Pros and cons of kneeling during the national anthem
Because of kneeling or sitting in protest during the national anthem, Colin Kaepernick was set on fire in 2016 and escalated to become a controversial national topic. Many more professional football players, junior high students, or sports stars in other sports also refused to stand up for the national anthem. These demonstrations generated controversy and prompted a national conversation about protesters’ statements and how they wanted to deliver them.
1. Pays attention to inequality: Although people strive to reflect equality in America, many minority groups in the nation do not have equal rights to peace and prosperity. Kneeling or deciding not to take a stand for a national anthem is indeed a way to bring further attention to people in the communities, throughout the press, or even in the justice system.
2. Honor among those who have protected the nation: Once Kaepernick began his protests for the first time, he decided to stay on the bench beside the Gatorade containers before revealing anything. He instead shifted to a kneeling aspect of the actions because using it was much more respectful to military veterans and their families than that of remaining sitting.
3. Tradition: Athletes from the United States used the position to make their impact mostly on each day’s policies. Tommie Smith and John Carlos lifted a black power gesture from the podium at the 1968 Olympic Games, which expelled both from the rest of the game and threatened both to execution.
4. People’s Consciousness: There’s too much turmoil happening throughout the world today, but it isn’t very comforting since we, as a world, must band together unity. This protest raises the public’s understanding of what’s going on throughout our world. The NFL players want our world to start together rather than move against one another. It’s why players keep kneeling till the injustice, inequality, and brutality of cops come to an end.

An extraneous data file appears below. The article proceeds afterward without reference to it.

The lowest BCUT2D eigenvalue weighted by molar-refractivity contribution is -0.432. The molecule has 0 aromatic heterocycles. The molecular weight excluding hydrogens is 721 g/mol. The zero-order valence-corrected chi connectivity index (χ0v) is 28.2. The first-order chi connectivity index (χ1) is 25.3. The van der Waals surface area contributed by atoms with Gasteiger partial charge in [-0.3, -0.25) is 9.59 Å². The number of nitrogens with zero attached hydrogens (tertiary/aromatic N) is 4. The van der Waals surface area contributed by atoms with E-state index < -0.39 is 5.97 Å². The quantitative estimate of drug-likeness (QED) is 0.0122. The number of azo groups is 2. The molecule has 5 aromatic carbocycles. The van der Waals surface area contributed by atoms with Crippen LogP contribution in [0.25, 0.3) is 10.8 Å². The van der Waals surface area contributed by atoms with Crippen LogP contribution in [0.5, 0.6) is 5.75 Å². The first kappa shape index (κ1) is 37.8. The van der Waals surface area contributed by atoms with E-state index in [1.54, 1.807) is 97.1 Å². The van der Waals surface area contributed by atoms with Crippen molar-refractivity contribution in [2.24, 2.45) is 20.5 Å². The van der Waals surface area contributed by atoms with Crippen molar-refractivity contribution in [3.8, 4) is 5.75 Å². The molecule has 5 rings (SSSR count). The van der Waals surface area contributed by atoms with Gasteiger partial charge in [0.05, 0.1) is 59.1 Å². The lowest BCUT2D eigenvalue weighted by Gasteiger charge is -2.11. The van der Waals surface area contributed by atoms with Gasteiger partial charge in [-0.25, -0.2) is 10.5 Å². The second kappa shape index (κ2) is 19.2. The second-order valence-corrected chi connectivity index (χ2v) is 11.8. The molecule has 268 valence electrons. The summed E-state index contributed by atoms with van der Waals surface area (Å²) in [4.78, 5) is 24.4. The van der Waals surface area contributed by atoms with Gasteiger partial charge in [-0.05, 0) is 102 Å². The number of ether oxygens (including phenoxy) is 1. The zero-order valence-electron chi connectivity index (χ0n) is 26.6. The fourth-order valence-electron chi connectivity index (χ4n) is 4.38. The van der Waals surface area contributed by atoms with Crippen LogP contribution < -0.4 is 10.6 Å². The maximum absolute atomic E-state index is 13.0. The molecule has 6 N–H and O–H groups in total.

5. The way to advocate for justice: The only position where everyone can find any compromise is the need for justice. Both parties are standing, seated, or kneeling because they want a fair outcome. Each person wants an opportunity to pursue life, liberty, and happiness with their experience in you. It is easier to identify solutions by reacting to how each party would have to tell.
1. Kneeling and not standing throughout the national anthem rarely happens at home: That critical point is one that often drives debate on whether or not to kneel or decide not to stand. Although there are people that say those who are standing when the national anthem plays on TV once they’re home, many citizens shouldn’t.
2. Ineffective way: The absence of standing for a national anthem is also an ineffective way of promoting a purpose
3. Refusal will stand for a national anthem is alienating U.S. citizens: Refusal will stand for a national anthem is alienating U.S. citizens and creating division in the community—most Kaepernick fan friends-well, not more fan friends-burn the jersey to show their opposition to the behavior. A clip of a flame jersey posted on Facebook says, “He says he’s oppressed by making $126 million. Well, Colin, that’s also another welcome for everyone.
4. Kneeling or refusing to stand sheds light on inconsistent police policies: The reality of racial violence in the United States is perplexing and contentious, but it still exists. An African-American is arrested on robbing hospital equipment charges because he was walking outside with the IV connected. After all, security officers reported that he had been trying to leave with it.
5. Controversial: The players are dishonoring the soldiers that have fought and are currently fighting for that team’s freedom of peaceful protest. This is not that players should not protest in some way or way if they feel it needs to be done, but it is not the time or place to do this on live TV during the ceremonial period.